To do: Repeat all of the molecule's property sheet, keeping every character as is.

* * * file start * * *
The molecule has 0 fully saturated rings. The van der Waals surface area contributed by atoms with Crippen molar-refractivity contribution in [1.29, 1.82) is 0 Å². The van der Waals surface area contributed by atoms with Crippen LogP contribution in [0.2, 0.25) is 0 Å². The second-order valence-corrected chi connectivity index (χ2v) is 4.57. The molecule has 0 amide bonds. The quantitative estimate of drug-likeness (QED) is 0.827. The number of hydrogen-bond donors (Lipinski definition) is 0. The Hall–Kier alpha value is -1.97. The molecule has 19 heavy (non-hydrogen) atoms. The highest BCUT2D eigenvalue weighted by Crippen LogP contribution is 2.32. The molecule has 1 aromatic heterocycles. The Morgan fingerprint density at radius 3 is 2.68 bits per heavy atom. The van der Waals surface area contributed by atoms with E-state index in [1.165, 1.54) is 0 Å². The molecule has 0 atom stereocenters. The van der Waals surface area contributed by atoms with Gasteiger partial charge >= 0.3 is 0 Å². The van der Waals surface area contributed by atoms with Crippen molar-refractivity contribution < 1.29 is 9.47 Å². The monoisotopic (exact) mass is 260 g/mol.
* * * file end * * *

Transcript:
The molecule has 0 fully saturated rings. The van der Waals surface area contributed by atoms with Crippen molar-refractivity contribution in [1.29, 1.82) is 0 Å². The van der Waals surface area contributed by atoms with Crippen LogP contribution in [0.2, 0.25) is 0 Å². The second-order valence-corrected chi connectivity index (χ2v) is 4.57. The molecule has 0 amide bonds. The quantitative estimate of drug-likeness (QED) is 0.827. The number of hydrogen-bond donors (Lipinski definition) is 0. The Hall–Kier alpha value is -1.97. The molecule has 19 heavy (non-hydrogen) atoms. The highest BCUT2D eigenvalue weighted by Crippen LogP contribution is 2.32. The molecule has 1 aromatic heterocycles. The Morgan fingerprint density at radius 3 is 2.68 bits per heavy atom. The van der Waals surface area contributed by atoms with E-state index in [1.165, 1.54) is 0 Å². The molecule has 0 atom stereocenters. The van der Waals surface area contributed by atoms with Gasteiger partial charge >= 0.3 is 0 Å². The van der Waals surface area contributed by atoms with Crippen molar-refractivity contribution < 1.29 is 9.47 Å². The monoisotopic (exact) mass is 260 g/mol.